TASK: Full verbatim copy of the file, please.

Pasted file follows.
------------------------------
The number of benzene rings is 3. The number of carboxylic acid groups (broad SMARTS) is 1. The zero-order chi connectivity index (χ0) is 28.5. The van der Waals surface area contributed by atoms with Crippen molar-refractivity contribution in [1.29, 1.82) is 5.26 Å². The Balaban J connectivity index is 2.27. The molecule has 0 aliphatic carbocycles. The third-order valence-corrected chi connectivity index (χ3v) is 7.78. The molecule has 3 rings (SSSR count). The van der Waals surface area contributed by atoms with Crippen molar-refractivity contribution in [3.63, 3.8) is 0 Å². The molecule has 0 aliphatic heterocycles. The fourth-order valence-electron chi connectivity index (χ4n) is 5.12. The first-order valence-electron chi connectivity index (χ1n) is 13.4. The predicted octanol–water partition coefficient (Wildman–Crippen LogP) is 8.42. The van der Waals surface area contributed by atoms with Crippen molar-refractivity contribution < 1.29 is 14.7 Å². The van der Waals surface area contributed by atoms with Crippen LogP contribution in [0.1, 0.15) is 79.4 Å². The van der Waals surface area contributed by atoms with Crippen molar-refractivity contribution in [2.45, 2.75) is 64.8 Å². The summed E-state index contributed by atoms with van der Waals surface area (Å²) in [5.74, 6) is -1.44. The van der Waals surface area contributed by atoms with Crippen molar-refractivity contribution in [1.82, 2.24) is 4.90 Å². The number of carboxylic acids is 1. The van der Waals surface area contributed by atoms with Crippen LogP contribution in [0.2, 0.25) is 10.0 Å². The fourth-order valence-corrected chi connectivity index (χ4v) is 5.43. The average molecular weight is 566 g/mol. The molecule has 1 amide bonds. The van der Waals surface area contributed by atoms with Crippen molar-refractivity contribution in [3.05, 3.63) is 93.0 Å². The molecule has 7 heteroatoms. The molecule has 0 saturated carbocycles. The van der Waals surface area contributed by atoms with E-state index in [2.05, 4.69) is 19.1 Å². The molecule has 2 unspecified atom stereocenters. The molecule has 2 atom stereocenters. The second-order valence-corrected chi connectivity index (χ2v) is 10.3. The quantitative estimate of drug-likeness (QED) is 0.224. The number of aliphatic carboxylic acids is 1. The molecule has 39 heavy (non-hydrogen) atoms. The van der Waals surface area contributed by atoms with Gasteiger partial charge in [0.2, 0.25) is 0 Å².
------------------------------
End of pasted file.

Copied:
The number of benzene rings is 3. The number of carboxylic acid groups (broad SMARTS) is 1. The zero-order chi connectivity index (χ0) is 28.5. The van der Waals surface area contributed by atoms with Crippen molar-refractivity contribution in [1.29, 1.82) is 5.26 Å². The Balaban J connectivity index is 2.27. The molecule has 0 aliphatic carbocycles. The third-order valence-corrected chi connectivity index (χ3v) is 7.78. The molecule has 3 rings (SSSR count). The van der Waals surface area contributed by atoms with Crippen molar-refractivity contribution in [3.63, 3.8) is 0 Å². The molecule has 0 aliphatic heterocycles. The fourth-order valence-electron chi connectivity index (χ4n) is 5.12. The first-order valence-electron chi connectivity index (χ1n) is 13.4. The predicted octanol–water partition coefficient (Wildman–Crippen LogP) is 8.42. The van der Waals surface area contributed by atoms with Crippen molar-refractivity contribution < 1.29 is 14.7 Å². The van der Waals surface area contributed by atoms with Crippen LogP contribution in [0.1, 0.15) is 79.4 Å². The van der Waals surface area contributed by atoms with Crippen molar-refractivity contribution in [2.45, 2.75) is 64.8 Å². The summed E-state index contributed by atoms with van der Waals surface area (Å²) in [5.74, 6) is -1.44. The van der Waals surface area contributed by atoms with Crippen molar-refractivity contribution in [1.82, 2.24) is 4.90 Å². The number of carboxylic acids is 1. The van der Waals surface area contributed by atoms with Crippen LogP contribution in [0.2, 0.25) is 10.0 Å². The fourth-order valence-corrected chi connectivity index (χ4v) is 5.43. The average molecular weight is 566 g/mol. The molecule has 1 amide bonds. The van der Waals surface area contributed by atoms with Crippen molar-refractivity contribution in [3.05, 3.63) is 93.0 Å². The molecule has 7 heteroatoms. The molecule has 0 saturated carbocycles. The van der Waals surface area contributed by atoms with E-state index in [2.05, 4.69) is 19.1 Å². The molecule has 2 unspecified atom stereocenters. The molecule has 2 atom stereocenters. The second-order valence-corrected chi connectivity index (χ2v) is 10.3. The quantitative estimate of drug-likeness (QED) is 0.224. The number of aliphatic carboxylic acids is 1. The molecule has 39 heavy (non-hydrogen) atoms. The van der Waals surface area contributed by atoms with Gasteiger partial charge in [0.2, 0.25) is 0 Å².